My general rule when looking for an alternative starting location is to spend no more than 1 turn moving my settler. If it’ll take more turns to reach your ideal spot, then I’d rather just settle in the spawning location since the wasted turns put you at an immediate disadvantage, especially on higher difficulties where the AI players start with more units and free technologies.
I’ve come across some mixed opinions regarding what to build first but my general rule is to always put my first resources towards recruiting a scout as that is what I find most helpful in the early game. Here are my reasons for scouting as soon as possible.
- Finding all favorable settlement locations nearby. You’ll want to claim the good ones before your competitors do.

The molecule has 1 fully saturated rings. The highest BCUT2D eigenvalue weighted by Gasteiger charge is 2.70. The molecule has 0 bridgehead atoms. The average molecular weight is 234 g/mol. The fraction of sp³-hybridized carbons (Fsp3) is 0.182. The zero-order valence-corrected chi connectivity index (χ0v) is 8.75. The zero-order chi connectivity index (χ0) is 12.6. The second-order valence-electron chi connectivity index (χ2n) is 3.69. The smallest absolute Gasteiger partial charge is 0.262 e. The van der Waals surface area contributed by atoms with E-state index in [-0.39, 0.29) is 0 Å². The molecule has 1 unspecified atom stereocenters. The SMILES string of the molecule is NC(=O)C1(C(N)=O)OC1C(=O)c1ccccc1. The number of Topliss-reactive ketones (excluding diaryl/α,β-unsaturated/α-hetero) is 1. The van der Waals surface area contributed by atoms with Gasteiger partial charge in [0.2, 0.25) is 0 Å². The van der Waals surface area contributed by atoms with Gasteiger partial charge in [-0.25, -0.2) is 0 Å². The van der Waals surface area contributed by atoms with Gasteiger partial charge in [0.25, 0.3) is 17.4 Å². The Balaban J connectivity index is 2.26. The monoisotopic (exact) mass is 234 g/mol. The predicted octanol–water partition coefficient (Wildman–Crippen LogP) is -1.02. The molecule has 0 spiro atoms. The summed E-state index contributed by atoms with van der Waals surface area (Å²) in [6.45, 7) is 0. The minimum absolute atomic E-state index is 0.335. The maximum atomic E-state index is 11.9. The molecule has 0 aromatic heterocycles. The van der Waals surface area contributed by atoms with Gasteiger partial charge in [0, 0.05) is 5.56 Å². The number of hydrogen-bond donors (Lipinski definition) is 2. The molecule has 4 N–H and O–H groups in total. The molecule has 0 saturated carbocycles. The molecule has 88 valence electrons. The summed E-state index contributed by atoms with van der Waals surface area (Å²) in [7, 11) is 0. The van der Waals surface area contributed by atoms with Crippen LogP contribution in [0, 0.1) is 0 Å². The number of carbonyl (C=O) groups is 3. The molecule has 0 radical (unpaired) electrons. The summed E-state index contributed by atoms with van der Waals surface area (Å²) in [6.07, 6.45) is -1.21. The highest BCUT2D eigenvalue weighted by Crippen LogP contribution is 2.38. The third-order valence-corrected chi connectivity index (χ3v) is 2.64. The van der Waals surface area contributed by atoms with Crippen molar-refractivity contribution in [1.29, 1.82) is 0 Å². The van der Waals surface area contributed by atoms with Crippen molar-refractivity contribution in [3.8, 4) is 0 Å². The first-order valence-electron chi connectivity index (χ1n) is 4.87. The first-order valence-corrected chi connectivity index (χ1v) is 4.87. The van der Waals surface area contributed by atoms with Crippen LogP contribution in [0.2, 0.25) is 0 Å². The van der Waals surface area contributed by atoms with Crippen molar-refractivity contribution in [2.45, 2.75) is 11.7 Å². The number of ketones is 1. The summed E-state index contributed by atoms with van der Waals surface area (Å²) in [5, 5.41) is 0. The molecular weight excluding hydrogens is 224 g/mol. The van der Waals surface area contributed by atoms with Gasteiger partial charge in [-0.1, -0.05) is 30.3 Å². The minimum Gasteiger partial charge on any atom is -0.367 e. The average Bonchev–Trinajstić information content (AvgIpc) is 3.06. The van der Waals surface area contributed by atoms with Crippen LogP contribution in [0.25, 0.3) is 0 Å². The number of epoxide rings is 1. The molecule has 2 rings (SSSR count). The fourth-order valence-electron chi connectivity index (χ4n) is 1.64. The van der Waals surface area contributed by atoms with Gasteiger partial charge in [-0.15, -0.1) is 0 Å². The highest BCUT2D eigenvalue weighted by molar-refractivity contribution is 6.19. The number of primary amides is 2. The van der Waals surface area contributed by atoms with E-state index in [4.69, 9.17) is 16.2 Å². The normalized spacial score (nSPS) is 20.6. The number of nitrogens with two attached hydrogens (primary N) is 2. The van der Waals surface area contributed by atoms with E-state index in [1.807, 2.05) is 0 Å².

- Meeting city-states provides you with passive bonuses that last the entire game. Obviously, it’s better to start earning these bonuses early.
- Finding any threats in the form of other civilizations or barbarians.
- Discovering who your closest neighbors are, could determine your next research route. Trade would be favorable but if you’re faced with known warmongers like Rome then you might want to work on your defenses to fend off the inevitable invasion.
While recruiting a worker first could be highly beneficial to your capital, most important resources require a certain technology to be researched first, making a worker less valuable this early. The other alternative would be to get started on a monument if you need your borders to expand sooner but once again I feel this is only beneficial a bit later.